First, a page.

Eleven genomic loci affect plasma levels of chronic inflammation marker soluble urokinase-type plasminogen activator receptor

Joseph Dowsett, Egil Ferkingstad, Line Jee Hartmann Rasmussen, Lise Wegner Thørner, Magnús Karl Magnússon, Karen Sugden, Guðmar Þorleifsson, Mike Frigge, Kristoffer Sølvsten Burgdorf, Sisse Rye Ostrowski, Erik Sørensen, Christian Erikstrup, Ole Birger Pedersen, Thomas Folkmann Hansen, Karina Banasik, Søren Brunak, Vinicius Tragante, Sigrún Helga Lund, Lilja Stefánsdóttir, Bjarni GunnarsonRichie Poulton, Louise Arseneault, Avshalom Caspi, Terrie E. Moffitt, Daníel Fannar Gudbjartsson, Jesper Eugen-Olsen, Hreinn Stefánsson, Kári Stefánsson, Henrik Ullum

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2 Citations (Scopus)


Soluble urokinase-type plasminogen activator receptor (suPAR) is a chronic inflammation marker associated with the development of a range of diseases, including cancer and cardiovascular disease. The genetics of suPAR remain unexplored but may shed light on the biology of the marker and its connection to outcomes. We report a heritability estimate of 60% for the variation in suPAR and performed a genome-wide association meta-analysis on suPAR levels measured in Iceland (N = 35,559) and in Denmark (N = 12,177). We identified 13 independently genome-wide significant sequence variants associated with suPAR across 11 distinct loci. Associated variants were found in and around genes encoding uPAR (PLAUR), its ligand uPA (PLAU), the kidney-disease-associated gene PLA2R1 as well as genes with relations to glycosylation, glycoprotein biosynthesis, and the immune response. These findings provide new insight into the causes of variation in suPAR plasma levels, which may clarify suPAR's potential role in associated diseases, as well as the underlying mechanisms that give suPAR its prognostic value as a unique marker of chronic inflammation.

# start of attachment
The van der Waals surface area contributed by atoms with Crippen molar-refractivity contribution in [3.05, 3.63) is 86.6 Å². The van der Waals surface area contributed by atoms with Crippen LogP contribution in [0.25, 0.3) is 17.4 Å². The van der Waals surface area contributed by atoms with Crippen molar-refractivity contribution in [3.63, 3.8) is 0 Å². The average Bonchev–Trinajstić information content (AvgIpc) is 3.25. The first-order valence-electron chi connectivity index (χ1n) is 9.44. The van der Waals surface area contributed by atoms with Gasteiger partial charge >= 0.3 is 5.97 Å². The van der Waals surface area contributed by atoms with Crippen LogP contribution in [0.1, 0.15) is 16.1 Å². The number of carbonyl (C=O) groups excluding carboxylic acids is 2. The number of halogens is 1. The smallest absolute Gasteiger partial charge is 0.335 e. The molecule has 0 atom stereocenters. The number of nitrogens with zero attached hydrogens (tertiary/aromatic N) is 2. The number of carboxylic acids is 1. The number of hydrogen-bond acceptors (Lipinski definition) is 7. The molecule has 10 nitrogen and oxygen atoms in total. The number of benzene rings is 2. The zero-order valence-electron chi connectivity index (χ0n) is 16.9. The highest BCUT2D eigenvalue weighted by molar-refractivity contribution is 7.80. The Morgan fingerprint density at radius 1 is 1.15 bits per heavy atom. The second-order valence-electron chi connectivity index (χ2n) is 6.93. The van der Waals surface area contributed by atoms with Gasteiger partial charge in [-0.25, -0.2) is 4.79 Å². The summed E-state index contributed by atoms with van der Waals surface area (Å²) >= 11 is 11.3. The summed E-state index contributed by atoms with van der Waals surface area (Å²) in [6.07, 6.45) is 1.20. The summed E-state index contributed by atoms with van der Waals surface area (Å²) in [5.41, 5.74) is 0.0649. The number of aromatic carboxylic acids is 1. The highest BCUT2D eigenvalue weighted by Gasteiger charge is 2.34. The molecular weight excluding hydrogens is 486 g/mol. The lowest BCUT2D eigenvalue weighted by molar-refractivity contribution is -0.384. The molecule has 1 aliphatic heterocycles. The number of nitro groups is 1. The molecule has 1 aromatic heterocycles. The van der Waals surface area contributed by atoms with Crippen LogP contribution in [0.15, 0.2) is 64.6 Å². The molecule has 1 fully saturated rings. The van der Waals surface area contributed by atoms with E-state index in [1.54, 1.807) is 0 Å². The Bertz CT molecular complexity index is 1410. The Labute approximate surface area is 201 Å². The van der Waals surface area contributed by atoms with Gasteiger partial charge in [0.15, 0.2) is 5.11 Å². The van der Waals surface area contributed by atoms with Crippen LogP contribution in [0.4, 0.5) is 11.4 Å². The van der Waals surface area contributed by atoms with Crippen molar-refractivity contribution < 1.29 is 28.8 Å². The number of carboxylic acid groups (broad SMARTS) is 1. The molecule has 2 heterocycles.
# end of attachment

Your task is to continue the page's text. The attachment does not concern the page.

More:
Original languageEnglish
Pages (from-to)655
Number of pages1
JournalCommunications Biology
Issue number1
Publication statusPublished - 2 Jun 2021

Bibliographical note

This study was supported by the Danish Council for Independent Research (09-069412 and 0602-02634B), Aase og Ejnar Danielsens Fond, AP Møller Fonden, and the Danish Regions (02/2611). The DBDS genetic infrastructure was supported by the Novo Nordic Foundation (NNF17OC0027594). S.B. reports grants from Innovation Fund Denmark, grants from Novo Nordisk Foundation during the conduct of the study; and personal fees from Intomics A/S and Proscion A/S, outside the submitted work. S.B. and K.B. report on behalf of Novo Nordisk Foundation Center for Protein Research, University of Copenhagen, that the following grants supported the study: The Novo Nordisk Foundation (NNF14CC0001 and NNF17OC0027594) and The Innovative Medicines Initiative 2 Joint Undertaking under grant agreement no. 115881 (RHAPSODY). L.J.H.R. is supported by an international postdoctoral fellowship from the Lundbeck Foundation (grant no. R288-2018-380). The E-Risk Study is funded by the Medical Research Council (UKMRC grant G1002190). Additional support was provided by the National Institute of Child Health and Human Development (grant HD077482) and by the Jacobs Foundation. The authors are grateful to the Study members and their families for their participation. Our thanks CACI, Inc., and to members of the E-Risk team for their dedication, hard work, and insights. We thank the Dunedin Study members, Unit research staff, and Study founder Phil Silva. This research was supported by US-National Institute on Aging grants AG032282 and UK Medical Research Council grant MR/P005918/1. The Dunedin Multidisciplinary Health and Development Research Unit is supported by the New Zealand Health Research Council Programme Grant (16-604), and the New Zealand Ministry of Business, Innovation, and Employment (MBIE).

Other keywords

  • Biomarkers
  • Chromosome mapping
  • Inflammation mediators
  • Multifactoral inheritance
  • Genome-wide association study
  • polymorphism, single nucleotide
  • Quantitative trait
  • Heritable
  • Receptors
  • Urokinase Plasminogen Activator
  • Cohort studies
  • C-Reactive Protein


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